THOUSANDS of cancer patients in Zimbabwe are at risk as the country has no functional radiotherapy machine.
The five at the two cancer units in the country located at Mpilo Central and Parirenyatwa hospitals have been down for some months now.
Mpilo last offered radiotherapy in November last year which forced patients to travel to Harare.
However one of the three working machines in Harare has since broken down leaving patients stranded.
Radiotherapy treatment uses high doses of radiation to kill cancer cells and shrink tumours and it also damages the DNA within cancer cells.
Officials said repairs will cost US$63 000 for the machine at Mpilo while the one at Parirenyatwa needs US$60 000.
The Minister of Health and Child Care Dr Obadiah Moyo could not be reached for comment but last week during a tour at Mpilo, he said all was in place to restore the service.
“We are happy that there is progress to install the uninterrupted power supply batteries as a long term solution to the problem because most of these breakdowns are due to power cuts. The contractors said they would not do anything until the installation and there is progress towards the reintroduction of radiotherapy,” said Dr Moyo.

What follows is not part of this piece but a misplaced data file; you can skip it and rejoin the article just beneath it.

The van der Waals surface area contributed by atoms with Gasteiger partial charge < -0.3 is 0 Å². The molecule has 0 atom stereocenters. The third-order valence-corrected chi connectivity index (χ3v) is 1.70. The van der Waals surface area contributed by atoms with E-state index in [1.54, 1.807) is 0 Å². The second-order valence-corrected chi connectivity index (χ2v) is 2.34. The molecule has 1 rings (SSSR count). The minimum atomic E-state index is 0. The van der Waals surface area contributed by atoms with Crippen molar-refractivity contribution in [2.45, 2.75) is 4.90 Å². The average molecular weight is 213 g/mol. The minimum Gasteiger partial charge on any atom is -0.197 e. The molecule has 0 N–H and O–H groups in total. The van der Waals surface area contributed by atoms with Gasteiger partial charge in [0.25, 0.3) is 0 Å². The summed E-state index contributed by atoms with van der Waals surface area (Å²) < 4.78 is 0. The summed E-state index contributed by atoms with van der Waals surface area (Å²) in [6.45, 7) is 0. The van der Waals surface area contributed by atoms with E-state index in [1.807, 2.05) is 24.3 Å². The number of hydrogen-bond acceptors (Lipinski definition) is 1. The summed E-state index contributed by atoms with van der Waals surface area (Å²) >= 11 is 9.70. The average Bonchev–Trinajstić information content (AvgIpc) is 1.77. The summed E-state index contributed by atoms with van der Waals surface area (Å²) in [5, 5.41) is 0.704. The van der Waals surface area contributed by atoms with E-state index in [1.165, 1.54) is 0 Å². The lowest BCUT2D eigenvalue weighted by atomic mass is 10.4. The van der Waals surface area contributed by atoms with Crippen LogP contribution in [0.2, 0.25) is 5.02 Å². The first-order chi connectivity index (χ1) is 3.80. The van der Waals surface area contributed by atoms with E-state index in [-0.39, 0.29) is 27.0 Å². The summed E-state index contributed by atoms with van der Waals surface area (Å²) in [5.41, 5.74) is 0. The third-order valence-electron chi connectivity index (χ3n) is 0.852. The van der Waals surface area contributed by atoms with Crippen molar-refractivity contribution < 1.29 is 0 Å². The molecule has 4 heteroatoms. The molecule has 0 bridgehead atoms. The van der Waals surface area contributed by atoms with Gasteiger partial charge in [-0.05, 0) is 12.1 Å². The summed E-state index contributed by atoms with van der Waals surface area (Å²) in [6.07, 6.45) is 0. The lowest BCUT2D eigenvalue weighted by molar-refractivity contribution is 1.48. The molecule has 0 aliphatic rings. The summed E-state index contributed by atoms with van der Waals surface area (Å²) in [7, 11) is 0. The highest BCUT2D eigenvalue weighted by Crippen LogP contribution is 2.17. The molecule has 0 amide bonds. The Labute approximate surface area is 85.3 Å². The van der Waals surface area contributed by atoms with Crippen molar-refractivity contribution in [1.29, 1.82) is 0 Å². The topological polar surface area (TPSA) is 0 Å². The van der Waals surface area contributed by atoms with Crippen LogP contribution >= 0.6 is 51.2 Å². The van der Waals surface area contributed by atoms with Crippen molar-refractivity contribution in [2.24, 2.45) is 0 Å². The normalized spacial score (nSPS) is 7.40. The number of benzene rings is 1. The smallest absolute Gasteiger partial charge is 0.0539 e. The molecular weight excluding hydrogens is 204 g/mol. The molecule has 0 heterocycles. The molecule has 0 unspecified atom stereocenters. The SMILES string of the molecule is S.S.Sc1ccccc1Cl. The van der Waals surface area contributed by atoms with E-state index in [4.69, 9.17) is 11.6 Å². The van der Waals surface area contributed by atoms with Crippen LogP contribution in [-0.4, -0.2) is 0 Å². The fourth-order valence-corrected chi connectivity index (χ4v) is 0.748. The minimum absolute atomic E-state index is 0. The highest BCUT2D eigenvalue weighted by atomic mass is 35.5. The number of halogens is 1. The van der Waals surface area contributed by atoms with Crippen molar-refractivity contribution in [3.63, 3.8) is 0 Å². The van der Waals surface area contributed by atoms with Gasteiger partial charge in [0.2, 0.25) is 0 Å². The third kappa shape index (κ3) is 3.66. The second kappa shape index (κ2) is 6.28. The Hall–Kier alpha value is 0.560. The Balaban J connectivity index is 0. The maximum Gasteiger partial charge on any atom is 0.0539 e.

The Zimbabwe Association of Doctors for Human Rights (ZADHR) called on the Ministry to urgently attend to the breakdown of radiotherapy machines at Parirenyatwa and Mpilo hospitals.
In a statement, the ZADHR said the breakdowns were causing great danger to cancer patients countrywide.
“ZADHR is reliably informed that the radiotherapy machines have been out of service for almost a month posing a great danger to cancer patients countrywide. The two radiotherapy centres are the only government facilities that offer such specialist oncology services in the country although the Mpilo hospital machines are rarely functional,” read the statement.
ZADHR said that cancer patients are being denied their right to healthcare as provided by the Constitution of Zimbabwe through section 76.
“Clinically, delays or interruptions in accessing radiotherapy sessions may result in tumour cell repopulation and can also require that restaging of the tumours be done when normal service resumes. This is both costly to the health system as a whole and provides harmful treatment bottlenecks to cancer patients,” read the statement.
According to ZADHR the delays are increasing out of pocket health expenditures and consequently household poverty as patients seek care in private but costly alternatives.
“The right to palliative care is entwined to the right to health and we condemn the psychological trauma cancer patients are made to go through during these episodes,” the organisation said.